Key concepts from Cannes: Empathy and being more human

Key concepts from Cannes: Empathy and being more human

So, I went to Cannes. Cue eye-rolls.

I was equally sceptical before I went—even a bit disheartened and demotivated with the whole industry. And Cannes can feel like the epitome of all that is wrong (overindulgence, careless capitalism, not to mention the war and the climate emergency - we did at least offset our carbon emissions.)

But… it was genuinely amazing. Engaging. Inspiring. Exhausting. Exhilarating. Challenging.

It was amazing to sit with people and connect; have conversations that were silly, funny, deep, awkward but all real, all human. Just a bunch of (mostly) wonderful humans connecting over a shared joy of creativity and being together. Something that hasn’t felt possible - or easy - for so long.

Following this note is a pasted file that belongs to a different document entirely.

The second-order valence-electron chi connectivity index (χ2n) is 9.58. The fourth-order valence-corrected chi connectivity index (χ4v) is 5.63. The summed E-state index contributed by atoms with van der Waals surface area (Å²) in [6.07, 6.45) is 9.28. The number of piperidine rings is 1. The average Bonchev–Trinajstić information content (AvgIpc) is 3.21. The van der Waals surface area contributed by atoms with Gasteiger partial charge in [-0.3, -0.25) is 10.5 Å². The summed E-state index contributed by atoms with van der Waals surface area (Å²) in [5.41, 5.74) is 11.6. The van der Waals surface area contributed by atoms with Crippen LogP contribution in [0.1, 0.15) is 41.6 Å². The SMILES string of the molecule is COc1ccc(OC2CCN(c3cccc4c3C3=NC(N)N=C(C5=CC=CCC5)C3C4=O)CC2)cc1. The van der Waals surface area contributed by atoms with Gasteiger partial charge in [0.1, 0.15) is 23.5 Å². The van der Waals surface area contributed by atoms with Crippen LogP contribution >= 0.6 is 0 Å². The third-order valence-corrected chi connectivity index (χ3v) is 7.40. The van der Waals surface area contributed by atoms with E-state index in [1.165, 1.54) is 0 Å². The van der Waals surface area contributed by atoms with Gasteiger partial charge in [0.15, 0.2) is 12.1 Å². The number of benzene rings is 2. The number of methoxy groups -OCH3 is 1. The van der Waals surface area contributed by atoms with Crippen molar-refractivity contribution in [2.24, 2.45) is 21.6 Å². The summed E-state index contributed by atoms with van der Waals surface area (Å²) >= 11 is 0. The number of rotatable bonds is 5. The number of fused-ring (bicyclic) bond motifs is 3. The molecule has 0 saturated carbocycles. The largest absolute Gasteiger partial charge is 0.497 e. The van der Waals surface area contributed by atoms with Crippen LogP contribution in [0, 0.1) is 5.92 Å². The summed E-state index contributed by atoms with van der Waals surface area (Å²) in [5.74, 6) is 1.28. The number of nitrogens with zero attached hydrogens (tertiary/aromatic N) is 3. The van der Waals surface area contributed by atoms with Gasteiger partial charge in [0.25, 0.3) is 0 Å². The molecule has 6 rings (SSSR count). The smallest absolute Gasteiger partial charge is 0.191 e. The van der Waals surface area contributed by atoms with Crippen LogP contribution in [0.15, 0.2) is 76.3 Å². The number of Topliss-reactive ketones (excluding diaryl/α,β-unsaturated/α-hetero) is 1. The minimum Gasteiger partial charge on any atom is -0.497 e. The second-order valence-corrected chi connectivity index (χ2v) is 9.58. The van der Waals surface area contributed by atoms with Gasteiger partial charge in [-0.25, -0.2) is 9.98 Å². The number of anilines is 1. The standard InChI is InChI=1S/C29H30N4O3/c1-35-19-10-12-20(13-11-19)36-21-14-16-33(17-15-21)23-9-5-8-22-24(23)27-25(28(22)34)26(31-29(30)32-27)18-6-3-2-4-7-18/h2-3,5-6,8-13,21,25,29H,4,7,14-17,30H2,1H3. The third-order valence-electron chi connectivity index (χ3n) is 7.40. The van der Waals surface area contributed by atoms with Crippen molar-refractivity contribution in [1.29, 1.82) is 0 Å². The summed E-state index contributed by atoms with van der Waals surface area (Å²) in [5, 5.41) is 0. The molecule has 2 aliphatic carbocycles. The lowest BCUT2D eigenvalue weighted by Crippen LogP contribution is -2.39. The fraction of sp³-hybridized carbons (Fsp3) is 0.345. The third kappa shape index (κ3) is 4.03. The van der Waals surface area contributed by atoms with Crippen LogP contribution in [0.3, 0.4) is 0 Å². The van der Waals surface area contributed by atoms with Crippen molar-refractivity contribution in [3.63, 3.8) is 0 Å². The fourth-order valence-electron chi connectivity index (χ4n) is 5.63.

One of the big themes of the week was empathy.

Empathy should be at the heart of everything we do because at the heart of everything is people. 

Brands are people. Customers are people. Ideas are people. 

Diversity is just another word for people. Award-winning work is made by people. Juries are just people sitting in the dark for four days while we enjoy (or melt) in the sunshine, but we forget this fundamental fact. We are just people talking to people.

Cephas Williams, the founder of the Black British Network and author of Letter to Zion, sat down with Ete Davies (our new Dentsu Creative COO for EMEA) and had a conversation about how to make Cannes more accessible for Black talent.

Cephas said he was inspired by a friend, who explained to him that when he meets people he would “approach everyone like they’re going to be the most amazing person in the world.” Maybe we should also approach every customer like they’re going to be the most amazing customer in the world. 

Because people are our purpose—people give us purpose.

Someone stood up and asked Cephas: “What is the brief to the creative industry to tackle the problem of inclusion?” Cephas answered, “The brief is to be more human.”

I challenge us all to answer that brief.

And next year, let’s take the train.

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